Why do we design devices that blur ethical lines and alter society, as Crouch quotes Hemingway, “gradually, then suddenly?” It’s profitable. And it’s profitable because, deep down, we want devices that give us superpowers. This siren song, this unshakeable longing, gives us over to another will at work in the world.
“What technology wants is really what Mammon wants: a world of context-free, responsibility free, dependence-free power measured out in fungible, storable units of value. And ultimately what Mammon wants is to turn a world made for and stewarded by persons into a world made of and reduced to things.”
If the enemy of love, joy, and peace were to design a weapon to steal, kill, and destroy our relationships, communities, and perhaps even our very souls, is it possible it would fit inside your pocket, hang above your mantle, or occupy your every thought?
Fortunately, we were made to be whole persons—heart, soul, mind, and strength. And there is a Person who has come so that we might have life to the full.
The Life We’re Really Looking For (and How to Live It)
This book, nor this blog post, are manifestos for a Luddite revolution. Technology can be good and is often good because it’s made by people the Lord made and called very good.
‘Begin with the end in mind.’ Stephen Covey’s second habit is an invaluable principle for how we can begin to reshape and rebuild our technological world. When Mammon is the ultimate end of technology, innovation can’t help but create or augment societal ills. But what if elevating the dignity of people, instead of maxing out profit, was the ultimate end of technology—the destination of every prototype, algorithm, and patent?
Crouch answers his own line of questioning, not in the abstract, but with a real example. Ianacare, founded by his friend Jessica Nam Kim, is an app for caregivers. Kim cared for her mother until her passing, and her grief bore the idea that social media technology could be leveraged not just as a device that consumes our attention, but as “an instrument of care at life’s extremities.”
Ianacare is scaled for the small, simple interactions that define communities of support. First, the care recipient, their care givers, supporters who lend a hand, and organizers form a team in the app. Next, the team can seamlessly communicate about needs such as food, transportation, childcare, and errands. Lastly, ianacare links caregivers to resources for their physical and mental health, both in the app and in local communities. The technology even offers resources for employers to empower their employees who function as caregivers, leading to 96 percent of employees in the program feeling supported by their employer, a 30 percent reduction in caregivers’ feelings of being overwhelmed, and an 83 percent increase in productivity.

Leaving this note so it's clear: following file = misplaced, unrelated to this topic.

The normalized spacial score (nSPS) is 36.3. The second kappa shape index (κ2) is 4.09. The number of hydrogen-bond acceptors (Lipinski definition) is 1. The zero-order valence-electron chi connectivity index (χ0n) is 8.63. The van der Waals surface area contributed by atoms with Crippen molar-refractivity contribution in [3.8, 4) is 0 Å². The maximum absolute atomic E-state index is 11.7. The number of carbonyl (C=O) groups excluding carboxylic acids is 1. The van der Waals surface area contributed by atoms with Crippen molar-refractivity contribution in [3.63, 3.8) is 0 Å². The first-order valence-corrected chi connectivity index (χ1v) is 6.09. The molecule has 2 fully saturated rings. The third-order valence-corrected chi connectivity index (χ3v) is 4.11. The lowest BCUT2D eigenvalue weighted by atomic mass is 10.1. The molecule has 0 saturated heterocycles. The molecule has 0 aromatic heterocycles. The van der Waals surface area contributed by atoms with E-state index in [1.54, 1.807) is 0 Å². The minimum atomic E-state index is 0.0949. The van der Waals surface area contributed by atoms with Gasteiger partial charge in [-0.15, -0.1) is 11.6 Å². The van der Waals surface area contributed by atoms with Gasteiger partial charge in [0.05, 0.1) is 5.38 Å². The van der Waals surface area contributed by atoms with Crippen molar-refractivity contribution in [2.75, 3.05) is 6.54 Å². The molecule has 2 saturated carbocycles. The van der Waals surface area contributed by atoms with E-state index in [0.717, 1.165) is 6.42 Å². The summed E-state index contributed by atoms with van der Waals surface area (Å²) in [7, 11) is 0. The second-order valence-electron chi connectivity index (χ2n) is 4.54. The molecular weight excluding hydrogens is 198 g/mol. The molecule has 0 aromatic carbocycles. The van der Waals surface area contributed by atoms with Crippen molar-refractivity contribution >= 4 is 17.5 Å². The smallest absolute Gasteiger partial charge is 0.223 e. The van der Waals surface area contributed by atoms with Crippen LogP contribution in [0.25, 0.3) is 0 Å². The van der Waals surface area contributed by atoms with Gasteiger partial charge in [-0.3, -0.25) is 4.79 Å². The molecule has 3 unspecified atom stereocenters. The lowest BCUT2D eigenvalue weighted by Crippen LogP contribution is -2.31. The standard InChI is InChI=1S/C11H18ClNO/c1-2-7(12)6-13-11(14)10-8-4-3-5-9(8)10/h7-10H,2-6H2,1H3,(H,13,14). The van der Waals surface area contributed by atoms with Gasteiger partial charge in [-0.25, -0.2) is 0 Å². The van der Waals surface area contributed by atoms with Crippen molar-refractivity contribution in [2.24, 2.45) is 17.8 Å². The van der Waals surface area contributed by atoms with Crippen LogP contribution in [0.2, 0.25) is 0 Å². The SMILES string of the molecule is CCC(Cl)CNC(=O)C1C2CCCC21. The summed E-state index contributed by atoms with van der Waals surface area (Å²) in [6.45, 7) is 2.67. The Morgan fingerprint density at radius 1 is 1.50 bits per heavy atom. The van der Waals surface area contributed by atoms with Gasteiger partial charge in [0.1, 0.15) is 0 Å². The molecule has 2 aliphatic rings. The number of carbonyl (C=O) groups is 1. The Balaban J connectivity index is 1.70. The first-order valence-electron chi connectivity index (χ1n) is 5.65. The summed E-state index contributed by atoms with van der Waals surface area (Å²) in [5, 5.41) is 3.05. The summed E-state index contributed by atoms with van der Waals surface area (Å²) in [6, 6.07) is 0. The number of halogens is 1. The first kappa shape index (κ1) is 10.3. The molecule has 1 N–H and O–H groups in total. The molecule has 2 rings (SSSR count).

Ianacare’s name comes from the simple yet powerful statement, “I am not alone.” This is what our technology ought to help us remember.
If beginning with the end in mind is the key to technology that leads to abundant life, three simple questions may serve as a starting point down the right path.
- How can I reallocate my time, talent, and treasure this week to better recognize people as image bearers?
- Is my favorite device, app, or platform helping me consider my neighbor more of a person marked with immeasurable worth?
- Are my dollars—spending or investing—supporting companies whose innovations are driven by Mammon or dignity?
Good questions lead to good consideration, right resolve, and outcomes. If we faithfully ask questions of ourselves and our use of technology, maybe one day we will shape the world toward the ends God desires. Maybe one day, our technology will help us see the image of God in one another.
Maybe one day, we’ll be better able to say, “I am not alone.”
 Source: Andy Crouch, The Life We’re Looking For: Reclaiming Relationship in a Technological World (New York: Convergent Books, 2022), 135.
 Source: Ibid., 75.
 Source: Ibid., 78
 Source: Ibid., 148.